Jowell warns the BBC that it can't play dumb with digital

How the Culture Secretary is ready to take on the broadcasters
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The Independent Online

When Chris Smith got the sack as Culture, Media & Sport Secretary, the howls of anguish in the broadcasting industry could be heard from Soho to White City. And now it seems their fears are being realised. In her first big interview since taking the job, his successor Tessa Jowell has issued a warning to Greg Dyke, the BBC's director general, against dumbing down BBC 1 and 2 as part of an expansion of the corporation in the new digital era.

Tessa Jowell has made it clear she is drawing a line in the sand with Dyke over his bid for two new digital channels, including two new children's services and five new radio stations.

Dyke has been told that "dumping" minority interest programming from BBC 1 and 2 to digital channels is "absolutely not negotiable".

"Their bids for digital services are being considered in the context of very clear undertakings that this will expand the range of what is on offer and will maintain the breadth of choice of what is already on offer to viewers of BBC 1 and 2," said Jowell. "I have made that absolutely crystal clear to the BBC."

The commercial competition is angry at Dyke for seeking unfair advantage on digital for the BBC as a publicly funded body. And they are outraged that the new Broadcasting Bill, due for its second reading on 15 October, will set up a single regulator, Ofcom, for them while in effect allowing the BBC governors to carry on regulating themselves.

In spite of their protests, the governors' role as regulators of the BBC will stay. But Jowell will address the ITV companies' concerns by drafting a common code of practice for Ofcom and the BBC. This is likely to be introduced into the legislation before it is enacted in 2003.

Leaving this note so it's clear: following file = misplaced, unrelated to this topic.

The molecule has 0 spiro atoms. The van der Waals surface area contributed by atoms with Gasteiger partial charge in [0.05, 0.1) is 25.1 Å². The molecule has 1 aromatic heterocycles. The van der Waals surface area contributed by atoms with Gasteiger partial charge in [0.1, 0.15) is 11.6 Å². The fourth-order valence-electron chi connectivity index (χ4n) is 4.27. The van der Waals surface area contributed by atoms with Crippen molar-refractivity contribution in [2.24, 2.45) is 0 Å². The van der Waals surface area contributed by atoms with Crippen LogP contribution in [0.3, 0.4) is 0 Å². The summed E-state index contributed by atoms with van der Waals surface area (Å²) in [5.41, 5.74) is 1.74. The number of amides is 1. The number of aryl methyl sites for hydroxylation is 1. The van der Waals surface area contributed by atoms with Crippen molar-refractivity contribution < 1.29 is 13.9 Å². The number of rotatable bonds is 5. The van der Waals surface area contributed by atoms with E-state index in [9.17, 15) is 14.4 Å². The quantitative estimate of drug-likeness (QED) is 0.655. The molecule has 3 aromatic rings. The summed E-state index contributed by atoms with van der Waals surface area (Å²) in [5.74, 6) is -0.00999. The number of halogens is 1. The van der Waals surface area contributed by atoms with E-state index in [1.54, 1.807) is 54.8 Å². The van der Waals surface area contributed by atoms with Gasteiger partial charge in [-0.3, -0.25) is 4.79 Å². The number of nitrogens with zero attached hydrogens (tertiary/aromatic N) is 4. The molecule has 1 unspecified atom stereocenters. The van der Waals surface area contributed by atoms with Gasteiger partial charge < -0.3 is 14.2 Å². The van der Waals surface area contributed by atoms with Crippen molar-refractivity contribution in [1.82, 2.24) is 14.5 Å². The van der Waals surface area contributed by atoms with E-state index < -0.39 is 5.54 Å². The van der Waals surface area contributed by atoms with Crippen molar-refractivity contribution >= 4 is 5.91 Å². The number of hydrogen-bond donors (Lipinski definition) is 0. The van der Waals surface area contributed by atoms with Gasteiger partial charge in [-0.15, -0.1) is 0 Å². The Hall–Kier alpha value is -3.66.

In another move aimed at reassuring the ITV companies, she has extended her consultation period on the BBC bid for more channels, leading to informed speculation that Dyke will be offered one of the two digital channels he wants.

Jowell relishes her first job in the Cabinet. "One of the reasons that it is such an exciting job to be doing now is precisely because we are living through a communications revolution ... It is important that we maintain competition and commercial broadcasters feel it's worth investing money in new programmes."

On the other side of the balance sheet, a substantial part of the investment that the BBC is proposing has been raised as a result of the above-inflation licence fee settlement. "This is investment that people have a right to expect on the strength of the increased income coming to the BBC from the licence fee. It's not wholly financed from that, but that is part of where the extra money is coming from."

Tony Blair promoted Jowell, a close ally, after sacking Chris Smith and his entire ministerial team at the department. Many in the media are anxious to know if this signals a change of emphasis, and Jowell is signalling that it does. "I think we have to be much more vigorous in championing the issues that matter to the consumer. Whether it's in relation to the arts, sport or broadcasting, we must be on the side of the people."

Jowell will shortly announce the outcome of a review into the fiasco over the national stadium at Wembley and the athletics stadium at Picketts Lock. This week she will announce measures for élite athletes, and in the autumn she will allocate £150m in lottery funding for deprived areas. And she has already had a rush of museums and galleries ready to drop admission charges – a fight won against the Treasury by Chris Smith.